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Pakistan may default after IMF’s disapproval of budget

The International Monetary Fund (IMF) recently criticised Pakistan’s most recent budget in a report, raising the possibility that the lender would withhold crucial funds until the bailout programme is finished at the end of June. The disapproval of the budget by IMF may lead Pakistan to default.

Bloomberg reports that this event may cause a significant dollar shortfall in the first part of the upcoming fiscal year, which may increase the risk of default, reduce GDP, and raise inflation and interest rates.

The IMF’s criticism of the budget is based on its view that it includes a tax amnesty and insufficiently addresses the need to widen the tax base. Pakistan now has $4 billion in reserves of foreign currency. The reserves will run out by the end of June, though, unless the anticipated IMF assistance materialises, as about $900 million in debt repayment is due this month.

Between July and December, the nation must repay an additional $4 billion that cannot be carried over. According to the “Pakistan Insight” assessment, default is quite likely given that anticipated reserves will be below $4 billion at the start of fiscal year 2024.

The alternatives for getting new external funding would be severely reduced in the absence of an IMF programme. According to the article, discussions over a fresh rescue deal with the IMF are not likely to start until after the elections in October. A new program’s actual aid delivery would not start until December, even if an agreement is achieved.


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Pakistan must prioritise dollar savings in the meantime by limiting import purchases and keeping a surplus in its current account balance in order to meet its obligations. The country will also require aid from friendly nations to avoid default in the first half of fiscal year 2024.

If the projected IMF funding is not received by the end of June, the research foresees dire economic consequences for Pakistan. The State Bank of Pakistan is anticipated to increase interest rates above the present level of 21% in order to further reduce the demand for imports and maintain foreign exchange reserves. Import restrictions will need to remain in place.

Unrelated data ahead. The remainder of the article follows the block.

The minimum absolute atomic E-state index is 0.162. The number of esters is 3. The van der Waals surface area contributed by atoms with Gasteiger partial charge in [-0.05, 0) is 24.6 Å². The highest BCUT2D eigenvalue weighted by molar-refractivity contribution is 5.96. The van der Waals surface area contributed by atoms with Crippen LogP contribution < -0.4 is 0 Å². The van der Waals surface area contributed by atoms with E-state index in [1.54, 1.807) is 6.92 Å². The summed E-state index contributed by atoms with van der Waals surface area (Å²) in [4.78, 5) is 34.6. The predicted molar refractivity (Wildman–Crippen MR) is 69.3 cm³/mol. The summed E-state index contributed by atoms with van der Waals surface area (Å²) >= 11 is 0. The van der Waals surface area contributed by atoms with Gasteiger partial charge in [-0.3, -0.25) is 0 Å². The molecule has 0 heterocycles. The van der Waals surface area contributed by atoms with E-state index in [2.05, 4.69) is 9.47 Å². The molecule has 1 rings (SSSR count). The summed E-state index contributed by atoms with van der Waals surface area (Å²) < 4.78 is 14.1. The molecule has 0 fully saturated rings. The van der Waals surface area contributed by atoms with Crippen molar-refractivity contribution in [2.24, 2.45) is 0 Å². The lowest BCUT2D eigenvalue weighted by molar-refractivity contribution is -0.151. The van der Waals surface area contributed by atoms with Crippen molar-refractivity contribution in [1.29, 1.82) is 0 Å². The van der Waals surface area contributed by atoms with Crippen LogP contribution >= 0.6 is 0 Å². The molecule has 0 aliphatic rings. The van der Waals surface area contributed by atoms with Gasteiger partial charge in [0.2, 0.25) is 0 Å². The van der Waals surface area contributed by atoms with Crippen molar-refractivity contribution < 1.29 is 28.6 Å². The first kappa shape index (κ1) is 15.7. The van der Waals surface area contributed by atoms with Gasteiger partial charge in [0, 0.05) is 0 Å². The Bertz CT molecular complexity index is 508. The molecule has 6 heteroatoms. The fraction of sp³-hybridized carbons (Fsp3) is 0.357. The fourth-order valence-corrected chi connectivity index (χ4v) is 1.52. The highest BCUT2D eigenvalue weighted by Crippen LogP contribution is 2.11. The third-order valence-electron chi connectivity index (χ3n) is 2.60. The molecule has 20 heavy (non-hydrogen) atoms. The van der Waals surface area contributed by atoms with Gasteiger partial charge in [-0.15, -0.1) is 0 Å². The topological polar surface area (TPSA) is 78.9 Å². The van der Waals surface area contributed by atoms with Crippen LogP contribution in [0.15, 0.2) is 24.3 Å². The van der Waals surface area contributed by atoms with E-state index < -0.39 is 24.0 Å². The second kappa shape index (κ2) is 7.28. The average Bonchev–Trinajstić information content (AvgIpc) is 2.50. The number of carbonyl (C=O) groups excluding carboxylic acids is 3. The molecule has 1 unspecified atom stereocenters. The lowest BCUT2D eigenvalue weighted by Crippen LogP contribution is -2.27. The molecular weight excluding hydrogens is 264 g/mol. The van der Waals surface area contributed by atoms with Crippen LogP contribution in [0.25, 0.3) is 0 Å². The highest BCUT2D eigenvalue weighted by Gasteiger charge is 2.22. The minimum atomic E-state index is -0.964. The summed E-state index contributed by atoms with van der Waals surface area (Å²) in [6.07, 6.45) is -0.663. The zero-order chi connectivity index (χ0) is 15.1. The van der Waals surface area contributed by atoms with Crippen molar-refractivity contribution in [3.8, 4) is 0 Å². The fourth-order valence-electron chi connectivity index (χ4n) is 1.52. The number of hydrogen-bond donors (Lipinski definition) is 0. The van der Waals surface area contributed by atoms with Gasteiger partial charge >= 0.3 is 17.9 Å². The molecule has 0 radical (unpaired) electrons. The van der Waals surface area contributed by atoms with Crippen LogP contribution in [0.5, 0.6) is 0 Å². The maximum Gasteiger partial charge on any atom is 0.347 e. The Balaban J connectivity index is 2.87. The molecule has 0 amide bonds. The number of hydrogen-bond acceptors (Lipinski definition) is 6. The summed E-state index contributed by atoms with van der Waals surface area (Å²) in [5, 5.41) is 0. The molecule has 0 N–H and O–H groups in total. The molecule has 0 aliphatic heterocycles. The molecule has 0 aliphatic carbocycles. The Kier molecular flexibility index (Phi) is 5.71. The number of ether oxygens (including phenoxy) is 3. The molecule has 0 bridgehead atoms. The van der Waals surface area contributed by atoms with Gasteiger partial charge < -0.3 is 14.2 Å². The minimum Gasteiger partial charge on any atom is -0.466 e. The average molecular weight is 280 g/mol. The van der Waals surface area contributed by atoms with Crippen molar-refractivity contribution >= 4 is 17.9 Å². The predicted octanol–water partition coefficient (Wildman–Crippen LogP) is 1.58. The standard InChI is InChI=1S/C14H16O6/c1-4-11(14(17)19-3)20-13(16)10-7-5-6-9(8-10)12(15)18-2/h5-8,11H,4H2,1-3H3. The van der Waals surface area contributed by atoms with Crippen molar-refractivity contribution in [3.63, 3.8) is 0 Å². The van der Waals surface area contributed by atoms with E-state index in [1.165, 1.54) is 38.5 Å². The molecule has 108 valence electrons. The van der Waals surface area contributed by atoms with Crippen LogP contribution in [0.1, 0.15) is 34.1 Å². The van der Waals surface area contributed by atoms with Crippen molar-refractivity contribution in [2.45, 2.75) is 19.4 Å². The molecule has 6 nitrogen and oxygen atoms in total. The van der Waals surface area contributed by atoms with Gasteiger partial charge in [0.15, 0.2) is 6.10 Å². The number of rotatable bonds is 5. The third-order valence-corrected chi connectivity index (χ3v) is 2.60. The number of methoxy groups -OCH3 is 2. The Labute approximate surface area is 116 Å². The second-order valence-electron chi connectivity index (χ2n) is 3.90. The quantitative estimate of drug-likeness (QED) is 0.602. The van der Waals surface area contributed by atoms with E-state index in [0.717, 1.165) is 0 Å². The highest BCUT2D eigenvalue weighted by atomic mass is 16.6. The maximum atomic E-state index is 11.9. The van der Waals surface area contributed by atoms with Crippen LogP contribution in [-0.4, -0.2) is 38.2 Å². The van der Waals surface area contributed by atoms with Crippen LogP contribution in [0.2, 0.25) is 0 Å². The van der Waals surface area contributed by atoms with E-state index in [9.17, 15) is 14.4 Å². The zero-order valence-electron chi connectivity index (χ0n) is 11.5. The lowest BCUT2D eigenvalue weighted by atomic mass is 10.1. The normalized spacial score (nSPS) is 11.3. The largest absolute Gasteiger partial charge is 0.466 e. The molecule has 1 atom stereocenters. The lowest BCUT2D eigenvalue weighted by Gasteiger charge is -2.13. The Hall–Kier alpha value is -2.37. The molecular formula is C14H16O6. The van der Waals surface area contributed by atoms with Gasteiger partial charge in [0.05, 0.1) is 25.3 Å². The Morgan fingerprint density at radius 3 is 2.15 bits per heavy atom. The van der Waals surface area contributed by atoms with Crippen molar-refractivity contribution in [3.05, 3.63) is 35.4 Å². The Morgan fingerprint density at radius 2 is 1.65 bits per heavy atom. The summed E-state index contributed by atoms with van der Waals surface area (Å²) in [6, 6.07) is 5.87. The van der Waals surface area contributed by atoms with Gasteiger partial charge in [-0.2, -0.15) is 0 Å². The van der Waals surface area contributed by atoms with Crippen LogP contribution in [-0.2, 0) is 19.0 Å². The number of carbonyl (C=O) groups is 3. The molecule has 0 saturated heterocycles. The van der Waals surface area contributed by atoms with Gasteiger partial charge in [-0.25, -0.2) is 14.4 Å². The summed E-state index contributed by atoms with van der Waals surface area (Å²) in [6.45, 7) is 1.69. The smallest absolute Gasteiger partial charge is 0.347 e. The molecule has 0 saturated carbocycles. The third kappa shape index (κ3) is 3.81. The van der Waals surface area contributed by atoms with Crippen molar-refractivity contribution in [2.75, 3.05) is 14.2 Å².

The base case for the research assumes that the State Bank of Pakistan would maintain its existing course of action through December, although that forecast is based on the supposition that IMF financing will be available by the end of June.

In comparison to present projections, fiscal year 2024’s inflation is projected to be greater due to ongoing import restrictions and a depreciating Pakistani rupee. It is anticipated that inflation would average approximately 22%, and that output will be further hampered and consumption will be reduced by higher borrowing costs and restrictions on importing raw supplies.

Additionally, the analysis predicts that Pakistan’s growth in the fiscal year 2024 will be substantially weaker than the present prediction of 2.5% if the anticipated IMF funding does not materialise this month.

Furthermore, the government would incur higher debt payment costs as a result of the higher interest rates brought on by the shortage in aid. The analysis suggests that the country’s economic problems will be made worse by the fact that debt servicing will account for over half of the budget for the fiscal year 2024.

With IMF assistance in jeopardy, Pakistan is at a turning point in its economic development. To avoid more issues and preserve future stability, prudent financial decisions, reliance on friendly nations, and strict economic measures will be crucial.

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